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High Cholesterol Actually Helps Repair Damaged Brains

There is a defect in the growth of the myelin sheath, the fatty covering of nerve fibers in the central nervous system in those suffering from Pelizaeus-Merzbacher (PMD). Myelin protects nerve fibers and helps messages pass along the nerves; its absence therefore, would lead to a wide range of problems in functions such as movement and cognition.

Researchers at the Max Planck Institute of Experimental Medicine, in Germany found that adopting a cholesterol-rich diet could increase the production of myelin in these individuals.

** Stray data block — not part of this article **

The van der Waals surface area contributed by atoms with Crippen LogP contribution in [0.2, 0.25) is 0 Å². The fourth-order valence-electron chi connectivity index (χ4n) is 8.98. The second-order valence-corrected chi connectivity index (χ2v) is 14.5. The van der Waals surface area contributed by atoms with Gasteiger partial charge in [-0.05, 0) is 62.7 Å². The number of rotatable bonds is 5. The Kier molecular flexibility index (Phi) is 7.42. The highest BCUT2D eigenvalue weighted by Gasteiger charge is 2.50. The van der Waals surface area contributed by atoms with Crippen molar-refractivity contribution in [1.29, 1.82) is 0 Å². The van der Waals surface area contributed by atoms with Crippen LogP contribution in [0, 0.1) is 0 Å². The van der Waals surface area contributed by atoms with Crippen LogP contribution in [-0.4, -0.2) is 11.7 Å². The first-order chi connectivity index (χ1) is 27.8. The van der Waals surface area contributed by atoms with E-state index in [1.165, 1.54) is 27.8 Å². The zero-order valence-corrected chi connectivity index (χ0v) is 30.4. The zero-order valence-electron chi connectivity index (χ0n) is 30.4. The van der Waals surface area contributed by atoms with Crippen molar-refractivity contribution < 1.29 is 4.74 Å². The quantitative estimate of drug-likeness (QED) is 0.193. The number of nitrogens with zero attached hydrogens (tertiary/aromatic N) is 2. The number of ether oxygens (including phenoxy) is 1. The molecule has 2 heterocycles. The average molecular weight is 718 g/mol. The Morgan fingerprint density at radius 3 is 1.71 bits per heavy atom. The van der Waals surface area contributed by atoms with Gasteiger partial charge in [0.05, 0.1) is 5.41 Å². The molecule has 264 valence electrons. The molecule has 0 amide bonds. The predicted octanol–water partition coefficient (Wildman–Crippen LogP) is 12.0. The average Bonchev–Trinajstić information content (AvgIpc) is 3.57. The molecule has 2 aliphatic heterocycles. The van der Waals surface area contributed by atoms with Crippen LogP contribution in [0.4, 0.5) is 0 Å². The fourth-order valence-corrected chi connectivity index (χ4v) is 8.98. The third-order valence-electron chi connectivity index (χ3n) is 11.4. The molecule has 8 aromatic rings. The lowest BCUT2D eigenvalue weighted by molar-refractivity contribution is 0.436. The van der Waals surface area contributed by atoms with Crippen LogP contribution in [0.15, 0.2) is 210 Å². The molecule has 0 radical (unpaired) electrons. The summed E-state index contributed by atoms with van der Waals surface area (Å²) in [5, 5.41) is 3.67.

According to the paper published in Nature Medicine, feeding mice with a cholesterol-enriched diet would stabilize the symptoms in the affected mice, while the worsening of the symptoms was noted in those on a normal diet.

"Dietary cholesterol does not cure PMD, but has a striking potential to relieve defects,” researchers explained.

As cholesterol is known to clean up a "traffic jam" inside the cells in the brain, scientists believe extra cholesterol would help clear the protein linked to myelin problems in PMD patients.

The results of this study are based on a research on mice and thus further studies in humans are needed to confirm the findings, scientists emphasized.

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